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    In hotel scene
    No, this happened before they went to the hotel, before anybody went to sleep.

    BTW - in hotel scene #2 as Asami moves to put her head on his chest she says: "It's like a dream. (I'm so happy. I'm the real life heroine)" So he dozes off to "Kiri kiri" ad finishes the dream.

    I'm not saying this is an accurate explanation but one that Miiki lets us have if we want it.
     
  18. plsletitrain

    plsletitrain Member: Rank 5

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    My thinking is that the dream started even before they went to sleep, even before they went to the hotel. (Did they even sleep? I can't remember). I was thinking the dream started when Asami's creepiness was unveiled. Not necessarily when they started to sleep.

    Thanks! I think this makes sense.
     
  19. clayton-12

    clayton-12 Member: Rank 3

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    Of course it happened for real (which is why, when I catch the train home from work, I avoid making eye-contact with any women. Better safe than sorry.)
    Either that, or he thought about how did he end up in the predicament he was in as he was lying there on the floor, and he played out in his mind how he had imagined that night would end, but this time realising just how frickin' absurd his lonely middle-aged man fantasy actually was - she's there saying how happy she is, but this time round he's looking at her as if to say "wtf ... this isn't reality".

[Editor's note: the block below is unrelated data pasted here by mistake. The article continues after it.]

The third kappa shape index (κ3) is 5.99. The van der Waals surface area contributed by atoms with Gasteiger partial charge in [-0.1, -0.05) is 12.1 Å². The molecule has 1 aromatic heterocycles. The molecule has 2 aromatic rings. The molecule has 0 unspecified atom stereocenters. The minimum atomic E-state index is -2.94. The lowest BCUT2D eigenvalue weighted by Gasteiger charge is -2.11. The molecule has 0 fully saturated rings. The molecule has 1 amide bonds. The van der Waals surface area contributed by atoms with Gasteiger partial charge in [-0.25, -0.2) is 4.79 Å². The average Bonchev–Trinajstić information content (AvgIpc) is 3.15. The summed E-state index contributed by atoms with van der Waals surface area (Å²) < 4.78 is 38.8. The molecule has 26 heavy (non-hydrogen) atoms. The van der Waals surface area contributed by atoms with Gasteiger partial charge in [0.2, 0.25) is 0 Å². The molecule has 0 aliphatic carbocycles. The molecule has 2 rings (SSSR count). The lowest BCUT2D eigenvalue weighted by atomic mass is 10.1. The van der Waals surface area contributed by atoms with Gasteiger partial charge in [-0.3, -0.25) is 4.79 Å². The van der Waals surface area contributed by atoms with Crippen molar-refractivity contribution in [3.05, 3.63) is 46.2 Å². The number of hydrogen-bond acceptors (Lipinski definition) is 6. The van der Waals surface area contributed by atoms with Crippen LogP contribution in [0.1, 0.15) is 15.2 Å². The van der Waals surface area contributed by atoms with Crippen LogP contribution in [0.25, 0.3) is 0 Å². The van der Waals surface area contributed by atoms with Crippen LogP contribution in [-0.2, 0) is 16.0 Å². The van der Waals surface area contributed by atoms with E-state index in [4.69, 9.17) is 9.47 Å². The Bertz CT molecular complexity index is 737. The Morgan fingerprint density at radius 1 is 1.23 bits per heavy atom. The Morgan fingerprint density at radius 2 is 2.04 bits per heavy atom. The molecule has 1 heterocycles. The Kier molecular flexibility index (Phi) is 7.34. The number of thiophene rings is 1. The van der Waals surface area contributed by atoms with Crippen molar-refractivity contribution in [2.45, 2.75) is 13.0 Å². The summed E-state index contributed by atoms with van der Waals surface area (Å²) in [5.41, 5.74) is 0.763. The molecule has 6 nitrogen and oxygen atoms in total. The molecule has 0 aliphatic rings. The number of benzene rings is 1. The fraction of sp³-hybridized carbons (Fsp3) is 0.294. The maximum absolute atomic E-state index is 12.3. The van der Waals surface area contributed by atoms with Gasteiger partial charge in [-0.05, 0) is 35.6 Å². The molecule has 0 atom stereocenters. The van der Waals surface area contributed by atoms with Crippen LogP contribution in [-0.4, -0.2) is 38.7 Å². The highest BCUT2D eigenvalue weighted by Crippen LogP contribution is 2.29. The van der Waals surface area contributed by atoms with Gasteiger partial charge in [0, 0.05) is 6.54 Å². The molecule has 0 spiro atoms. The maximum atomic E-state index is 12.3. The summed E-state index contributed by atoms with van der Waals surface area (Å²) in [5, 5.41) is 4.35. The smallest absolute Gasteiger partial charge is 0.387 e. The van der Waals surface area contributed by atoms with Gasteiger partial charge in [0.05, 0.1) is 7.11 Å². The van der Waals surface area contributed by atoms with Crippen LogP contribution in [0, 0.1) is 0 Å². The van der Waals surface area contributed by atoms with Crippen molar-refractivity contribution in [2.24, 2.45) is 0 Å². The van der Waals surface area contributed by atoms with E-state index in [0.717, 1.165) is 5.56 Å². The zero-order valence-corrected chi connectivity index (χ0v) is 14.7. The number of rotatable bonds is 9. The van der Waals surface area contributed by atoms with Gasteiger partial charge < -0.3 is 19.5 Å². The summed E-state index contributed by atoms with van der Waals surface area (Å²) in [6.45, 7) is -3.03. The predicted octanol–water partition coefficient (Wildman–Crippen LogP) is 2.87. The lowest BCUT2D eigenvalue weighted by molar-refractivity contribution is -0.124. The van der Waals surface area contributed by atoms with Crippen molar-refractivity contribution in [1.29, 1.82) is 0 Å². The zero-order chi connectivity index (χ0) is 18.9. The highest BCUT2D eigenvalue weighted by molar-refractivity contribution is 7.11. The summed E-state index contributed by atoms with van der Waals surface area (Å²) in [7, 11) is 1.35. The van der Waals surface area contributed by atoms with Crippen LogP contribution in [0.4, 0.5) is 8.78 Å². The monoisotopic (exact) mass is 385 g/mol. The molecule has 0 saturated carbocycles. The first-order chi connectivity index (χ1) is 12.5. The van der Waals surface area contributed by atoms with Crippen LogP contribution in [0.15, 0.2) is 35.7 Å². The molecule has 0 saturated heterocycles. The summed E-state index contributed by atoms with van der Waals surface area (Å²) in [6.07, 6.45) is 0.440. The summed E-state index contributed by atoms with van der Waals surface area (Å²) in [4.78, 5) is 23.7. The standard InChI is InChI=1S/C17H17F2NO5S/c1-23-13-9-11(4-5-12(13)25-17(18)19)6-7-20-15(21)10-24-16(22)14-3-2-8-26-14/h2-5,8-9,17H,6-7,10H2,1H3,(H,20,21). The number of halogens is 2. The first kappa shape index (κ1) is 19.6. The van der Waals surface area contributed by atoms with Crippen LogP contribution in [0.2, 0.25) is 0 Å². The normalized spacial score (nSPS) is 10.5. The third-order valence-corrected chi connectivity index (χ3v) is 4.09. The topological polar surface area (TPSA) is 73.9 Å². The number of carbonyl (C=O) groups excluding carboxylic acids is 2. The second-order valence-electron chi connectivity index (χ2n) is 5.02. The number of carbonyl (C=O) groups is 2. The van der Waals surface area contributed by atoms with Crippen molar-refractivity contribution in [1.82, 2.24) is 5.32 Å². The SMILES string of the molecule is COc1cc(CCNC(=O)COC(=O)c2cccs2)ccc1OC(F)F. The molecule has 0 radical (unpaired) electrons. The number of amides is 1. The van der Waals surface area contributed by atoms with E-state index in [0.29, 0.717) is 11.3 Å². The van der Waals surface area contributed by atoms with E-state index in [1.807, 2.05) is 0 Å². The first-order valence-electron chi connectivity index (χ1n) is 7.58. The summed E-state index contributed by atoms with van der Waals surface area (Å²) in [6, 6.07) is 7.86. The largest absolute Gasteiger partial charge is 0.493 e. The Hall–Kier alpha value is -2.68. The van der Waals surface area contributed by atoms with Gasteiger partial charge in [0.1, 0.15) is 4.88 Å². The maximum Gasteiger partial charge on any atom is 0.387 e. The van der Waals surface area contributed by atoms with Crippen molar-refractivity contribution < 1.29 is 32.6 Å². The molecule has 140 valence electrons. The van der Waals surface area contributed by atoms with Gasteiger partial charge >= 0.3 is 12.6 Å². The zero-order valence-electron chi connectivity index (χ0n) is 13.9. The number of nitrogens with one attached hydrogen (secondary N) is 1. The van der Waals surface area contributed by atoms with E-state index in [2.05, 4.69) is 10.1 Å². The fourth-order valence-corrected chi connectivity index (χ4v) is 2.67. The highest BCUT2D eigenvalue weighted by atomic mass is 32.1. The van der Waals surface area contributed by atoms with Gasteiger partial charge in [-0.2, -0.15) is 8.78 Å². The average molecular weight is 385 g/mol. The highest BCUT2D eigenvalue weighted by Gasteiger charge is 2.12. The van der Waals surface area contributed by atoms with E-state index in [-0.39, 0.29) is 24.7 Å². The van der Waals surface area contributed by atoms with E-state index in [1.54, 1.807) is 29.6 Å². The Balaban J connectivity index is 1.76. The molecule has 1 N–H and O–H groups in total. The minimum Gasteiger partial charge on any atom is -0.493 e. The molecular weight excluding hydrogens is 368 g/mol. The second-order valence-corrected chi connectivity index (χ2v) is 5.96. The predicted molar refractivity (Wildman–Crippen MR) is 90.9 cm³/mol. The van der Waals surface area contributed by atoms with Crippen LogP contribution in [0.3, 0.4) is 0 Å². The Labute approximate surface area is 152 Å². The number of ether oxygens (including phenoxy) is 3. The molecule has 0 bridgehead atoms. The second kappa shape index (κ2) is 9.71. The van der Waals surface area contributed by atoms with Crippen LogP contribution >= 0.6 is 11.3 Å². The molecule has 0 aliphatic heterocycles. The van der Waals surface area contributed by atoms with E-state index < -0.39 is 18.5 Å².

I don't think I buy this, certainly not without revisiting the scene. I don't recall even the slightest sense of relief from him at realising that it was all a dream - I thought that as she put her head on his chest, and told him about how happy she was that he had made her the heroine of his story, he was looking at her in horror, as if he knew that the nightmare was real, and being back in the hotel room was just a sick dream.
     
  20. sitenoise

    sitenoise Member: Rank 5

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    That's possible. So ... The golf ball scene and his partner tells him to give it a rest, not call her for a while. Then we see him sitting at his desk, reading her resume, looking at the phone. Cut to Asami with the bagged dude, waiting for a phone call. But then cut to Shigeharu in bed sleeping, he rolls over and then a cut to his wife (I think) standing by a tree in the snow. So that could be when the dream starts and it could retroactively include that first shot of Asami, making her devil aside only be in a dream--Shigeharu's partner's suspicions notwithstanding.